Fact Sheet April 21, 6 p.m.

Date: 6 p.m. Tuesday, April 21, 2020

2020 Valdez Marine Terminal Admin Sump Incident
Fact Sheet

  • Crews continue excavation and investigation of the flow path and primary entry point where oily water is making its way into Port Valdez in the vicinity of the Valdez Marine Terminal (VMT) small boat harbor.
    • Teams are focusing on two main excavation sites.
      • Excavation is taking place around the sump that was the source of the spill, over an area that is 40 by 40 feet, in anticipation of finding the oily water’s underground entry point.
      • Crews are also excavating at the Oil Spill Response Building, located downhill between the sump and the VMT small boat harbor. They are excavating supported by a 10 foot by 10 foot trench box to create a potential collection point and prevent oily water from traveling downhill and entering the area of the VMT small boat harbor. A trench box is an engineered support for an excavation that prevents sloughing and protects personnel.
    • A team is determining an additional dig site near the Oil Spill Response Building.
    • About 30 people are involved in the excavation effort, including operators, laborers and surveyors in Valdez and Anchorage. More personnel are expected to be added in the coming days.
  • Over the past day, response crews and personnel have made progress in oily water collection in the harbor and reduced the primary boomed area by two-thirds.
    • The outflow location is from a culvert that ends at the shoreline within the primary containment boom. The outflow is currently discharging high volumes of snow melt and rain water with a minor sheen.
    • Two things have contributed to reduced collection rates and the smaller footprint: (1) an observed decline in oily water entering the Port and (2) more efficient skimming operations.
    • This area has been boomed since April 12 and boom is containing the spill.
    • During a Tuesday overflight, a light sheen was spotted near boom that was moved outside of the containment area, and crews mobilized for cleanup. They have expanded the boom and are adjusting tactics to adapt to tides.
  • “Alaskans are understandably concerned about the impact of a spill on wildlife,” said Crystal Smith, State On-Scene Coordinator and Department of Environmental Conservation representative in the Unified Command. “Our recovery efforts have reduced the area that has sheen in it, lessening the opportunity for birds, seals, and sea otters to make contact with oily water.”
  • Human activity has been limited on the VMT berths near the response area. Birds that are perched on this infrastructure often take flight when disturbed by people or equipment and could land nearby in the response area.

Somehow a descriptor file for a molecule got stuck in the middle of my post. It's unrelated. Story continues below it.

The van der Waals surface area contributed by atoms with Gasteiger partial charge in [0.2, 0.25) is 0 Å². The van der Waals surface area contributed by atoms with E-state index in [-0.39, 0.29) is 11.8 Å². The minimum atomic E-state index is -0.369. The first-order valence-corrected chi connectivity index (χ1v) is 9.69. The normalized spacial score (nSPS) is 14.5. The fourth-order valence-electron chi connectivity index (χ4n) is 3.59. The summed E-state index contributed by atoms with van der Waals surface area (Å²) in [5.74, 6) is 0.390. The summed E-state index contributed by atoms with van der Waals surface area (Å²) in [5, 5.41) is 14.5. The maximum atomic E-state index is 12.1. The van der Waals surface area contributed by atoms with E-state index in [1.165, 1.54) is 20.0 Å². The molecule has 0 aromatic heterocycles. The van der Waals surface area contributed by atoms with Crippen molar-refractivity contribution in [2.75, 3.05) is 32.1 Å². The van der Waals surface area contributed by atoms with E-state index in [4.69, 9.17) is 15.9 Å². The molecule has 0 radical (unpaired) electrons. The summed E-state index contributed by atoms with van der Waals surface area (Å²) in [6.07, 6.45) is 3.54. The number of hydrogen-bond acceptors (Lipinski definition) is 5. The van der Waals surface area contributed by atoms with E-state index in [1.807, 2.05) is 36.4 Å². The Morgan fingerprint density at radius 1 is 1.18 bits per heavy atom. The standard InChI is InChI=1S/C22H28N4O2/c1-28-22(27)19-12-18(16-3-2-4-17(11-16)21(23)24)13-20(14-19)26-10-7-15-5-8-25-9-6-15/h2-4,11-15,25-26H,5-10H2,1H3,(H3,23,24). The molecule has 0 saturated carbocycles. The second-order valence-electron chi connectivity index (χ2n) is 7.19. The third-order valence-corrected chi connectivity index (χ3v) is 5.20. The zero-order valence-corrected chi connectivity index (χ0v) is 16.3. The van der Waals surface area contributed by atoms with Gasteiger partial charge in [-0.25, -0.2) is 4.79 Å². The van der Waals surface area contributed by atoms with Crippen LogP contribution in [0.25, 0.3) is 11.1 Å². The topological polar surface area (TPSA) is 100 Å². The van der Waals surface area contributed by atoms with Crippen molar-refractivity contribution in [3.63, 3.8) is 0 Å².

• Wildlife task forces are on scene and continue surveying the area. Four deceased birds have been recovered since the start of the incident.
  • As a precaution to protect nearby sensitive areas and prevent wildlife disturbance in Port Valdez, four areas are being protected by boom and monitored regularly: the Solomon Gulch Hatchery, the Valdez Duck Flats, Saw Island and Seal Island.
  • As of 11 a.m. Tuesday, approximately 866 barrels (36,372 gallons) of water/oil mix has been collected from recovery activities on the water. Crews are measuring and analyzing the composition of the collected liquids, a process known as metering.
    • From those collected volumes metered so far, approximately 511 gallons (12 barrels) of oil has been recovered.
    • In addition, 30 gallons of oil (less than one barrel) have been recovered from land to date.
    • Metering work continues and the exact volume of oil spilled remains undetermined.
  • Testing of critical system piping, including all systems that have potential to contribute to the spill, was completed over the weekend; all piping passed pressure testing and verification of its integrity. There are no other leaks in the area.
  • TAPS operations are not impacted. The oil tanker, Polar Enterprise, arrived at the VMT this morning (Tuesday).
  • More than 240 people are involved in the response, locally and around the state.
    • All are working in accordance with state, local and Alyeska company policies and mandates in order to protect the health of the workforce and the surrounding communities amid the COVID-19 pandemic.
  • 15 Vessel of Opportunity boats are on scene; 13 Alyeska work boats are also on scene, including landing craft, inflatables, river boats and others.
  • More than 26,000 feet of boom is deployed. Response crews continue monitoring and maintaining boom systems.
  • For the safety of response personnel and the public, a Temporary Flight Restriction area remains in place, set at 5,000 feet elevation and one mile in radius over the VMT working area.

For information and updates on the response, visit www.alyeskaresponds.com and the ADEC site at http://dec.alaska.gov/spar/ppr/spill-information/response/2020/02-vmt-sump-oily-water-spill/.

Fact Sheet April 21, 6 p.m

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Overflight April 21